After a long absence, we made our way to the Ocean City (NJ) boardwalk on a summer evening in June. There’s no place quite like the boardwalk for overstimulation; the aroma of funnel cakes, the flash and dash of kitschy storefronts, the mouth watering chewiness of Shriver’s saltwater taffy, the fireworks bursting over the end of the pier. At the end of the evening, we fell into bed exhausted, with visions of the Python (roller coaster) looping through our dreams.
We feel like we’ve been riding that roller coaster this past year, complete with twists and turns, flying head over heels, blind curves and that sense of weightlessness followed by heart-pounding drops. Throughout last fall, we had a growing sense that our ministry days at Gatehouse in the role of house parents were drawing to a close. By January, our board had agreed that we would take a sabbatical during the 07-08 school year. Last spring, we wrapped up our days of ministry in the house; over the last 8 years, we’ve had 42 young Missionary Kids live with us. As you may imagine, we were weary and in need of rest, but also sad at seeing a beloved chapter of our lives come to a close. So, began our season of transition.
It was a season of transition in a lot of ways. David and I each celebrated our 50th birthdays this past year. We also purchased our first home, an investment property on the WA coast in a resort community – a place we could rent out daily or weekly, but have available for our own family’s use as well. We anticipated it as a place where our family could gather – something we’ve been missing these past 8 years at GH, where there was no room to welcome our sons and daughter-in-law “home.”
Packing and moving was squeezed in and around other life-jolting events, beginning with an unimaginable fracture in a cherished life-long relationship in March, my step-mom’s death in June, my dad’s death in August and, in the final days of October, a call that David’s dad may not make it through the night. We are in daily contact now with David’s mom, as we continue in this season of waiting. Our comfort? All of these precious loved ones making their final transition from this life have that “sure and certain hope” in the reality of their home in heaven because of Jesus’ shed blood.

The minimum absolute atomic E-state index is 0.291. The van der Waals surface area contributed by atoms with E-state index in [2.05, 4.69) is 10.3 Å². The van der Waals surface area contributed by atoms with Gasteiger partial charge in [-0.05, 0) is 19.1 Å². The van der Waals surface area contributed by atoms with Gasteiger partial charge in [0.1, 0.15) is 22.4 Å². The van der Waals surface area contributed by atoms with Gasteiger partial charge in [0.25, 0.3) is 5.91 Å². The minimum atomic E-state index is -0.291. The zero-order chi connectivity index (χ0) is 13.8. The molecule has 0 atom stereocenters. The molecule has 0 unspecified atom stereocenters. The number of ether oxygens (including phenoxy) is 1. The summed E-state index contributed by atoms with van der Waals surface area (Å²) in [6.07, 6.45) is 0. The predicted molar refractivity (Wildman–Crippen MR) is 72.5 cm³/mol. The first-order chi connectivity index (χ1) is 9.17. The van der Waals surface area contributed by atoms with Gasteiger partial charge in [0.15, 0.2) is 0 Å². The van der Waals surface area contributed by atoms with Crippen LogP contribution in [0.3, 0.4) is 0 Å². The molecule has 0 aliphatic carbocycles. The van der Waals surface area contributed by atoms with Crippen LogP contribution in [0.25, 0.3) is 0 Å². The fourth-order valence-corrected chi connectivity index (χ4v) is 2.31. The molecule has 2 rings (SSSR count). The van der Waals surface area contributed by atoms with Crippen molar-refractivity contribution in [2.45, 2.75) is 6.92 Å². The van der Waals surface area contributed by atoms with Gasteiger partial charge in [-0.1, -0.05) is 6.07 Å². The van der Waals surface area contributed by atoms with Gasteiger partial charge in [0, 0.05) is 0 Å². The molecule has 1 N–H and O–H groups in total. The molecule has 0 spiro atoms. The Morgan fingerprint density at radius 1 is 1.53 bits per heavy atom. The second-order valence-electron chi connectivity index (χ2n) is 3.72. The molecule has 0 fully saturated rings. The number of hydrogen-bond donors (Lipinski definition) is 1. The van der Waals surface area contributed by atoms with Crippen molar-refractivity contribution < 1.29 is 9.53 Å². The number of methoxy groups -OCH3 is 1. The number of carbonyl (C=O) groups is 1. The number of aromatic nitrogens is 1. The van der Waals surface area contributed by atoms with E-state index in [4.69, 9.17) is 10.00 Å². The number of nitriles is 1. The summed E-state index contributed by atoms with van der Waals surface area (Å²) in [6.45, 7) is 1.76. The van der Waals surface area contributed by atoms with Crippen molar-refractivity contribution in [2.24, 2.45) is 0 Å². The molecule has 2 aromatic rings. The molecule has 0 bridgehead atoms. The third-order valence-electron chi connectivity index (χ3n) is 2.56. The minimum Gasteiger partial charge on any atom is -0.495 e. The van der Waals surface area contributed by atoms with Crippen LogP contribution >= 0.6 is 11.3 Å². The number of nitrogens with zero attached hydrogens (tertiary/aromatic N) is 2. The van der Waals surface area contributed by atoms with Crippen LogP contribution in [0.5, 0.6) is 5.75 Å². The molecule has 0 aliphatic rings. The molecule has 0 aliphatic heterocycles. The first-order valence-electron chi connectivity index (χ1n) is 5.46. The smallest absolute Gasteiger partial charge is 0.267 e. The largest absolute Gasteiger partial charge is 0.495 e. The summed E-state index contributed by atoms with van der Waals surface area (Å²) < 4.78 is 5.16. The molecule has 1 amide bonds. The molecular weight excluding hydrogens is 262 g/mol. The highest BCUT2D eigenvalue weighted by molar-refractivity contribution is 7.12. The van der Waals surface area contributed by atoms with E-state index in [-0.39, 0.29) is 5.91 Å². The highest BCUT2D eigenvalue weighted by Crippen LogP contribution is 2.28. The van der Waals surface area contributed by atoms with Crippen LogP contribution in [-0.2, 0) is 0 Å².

Especially during this season of sorrow, it would have been great to have a place to call “home.” We had arranged a house sitting situation in anticipation of being near my dad this fall. Instead, 3 days after our arrival in WA, Daddy passed away. Instead, since leaving Gatehouse last May, we’ve slept in 17 beds in 7 states. To be sure, we’ve been grateful for the generosity of so many, but we are weary and our longing for “home” has reached the point of ridiculousness!!
So, in this season of sabbatical, we have found ourselves homeless, parentless and jobless.
Truthfully, our summer has been a bit overwhelming. As we watched a storm come in along the California coast not long ago, I wrote these words “I feel like the sand, worked over and over and over by each crashing wave with no time to settle into place before another wave of sorrow or disappointment or hurt washes over me again, tumbling my world upside down.” Just like that roller coaster, we find ourselves topsy-turvy and wondering which way is up.
What do you do when the waves of life crash over you? Where do you turn? How do you muster up obedience in the difficult seasons of life? What prevents you from becoming completely undone, uncertain, at the mercy of the roller coaster of life? What lessons are to be learned from seasons of sorrow?
One big lesson for me has been that we reap what we sow. What we practice in the good times, serves us in the hard times. My relationship with the Lord tells me who (and whose) I am. Proverbs 4:23 says, “Above all else, guard your heart, for it is the wellspring of life.” In this season when it’s been necessary to dip deeply from the well, I’ve found it full of life-giving water for my soul. Like any relationship – my relationship with the Lord is sometimes hard work! But as I commit to relationship with Him, I am strengthened (even when tired), joyful (even in sorrow) and hopeful (even when every evidence would indicate otherwise).
Ken Gire writes in Life As We Would Want It, Life As We Are Given It “so much is distilled in our tears… not the least of which is wisdom in living life. I have learned that if you follow your tears, you will find your heart. And if you find your heart, you will find what is dear to God. And if you find what is dear to God, you will find the answer to how you should live your life.”
On the breath-taking roller coaster of our recent months, finding ourselves in unimaginable places of grief (probably at least as much for the broken relationship as for the deaths of our dear ones), we have determined that we want an - “our God is able to save us, but even if he does not (Dan 3:17-18),” “you meant it for evil, but God meant it for good (Gen 50:20),” “though he slay me, yet will I hope in him (Job 13:15)” - kind of faith.
God’s promises are what we cling to – that safety bar on our roller coaster…
“Indeed, the Lord will comfort Zion; He will comfort all her waste places. And her wilderness He will make like Eden, And her desert like the garden of the Lord.” (Isaiah 51:3)
“But as for me, I will always have hope; I will praise you more and more. My mouth will tell of your righteousness, of your salvation all day long, though I know not its measure.” (Ps. 71:14 – 15)
“Let us hold unswervingly to the hope we profess, for he who promised is faithful. And let us consider how we may spur one another on toward love and good deeds.” (Heb. 10:23)
As you may imagine, we’ve been trying to catch our breath and gain our equilibrium. We’ve experienced God’s grace through your love and care for us. Thank you.
In His Grip,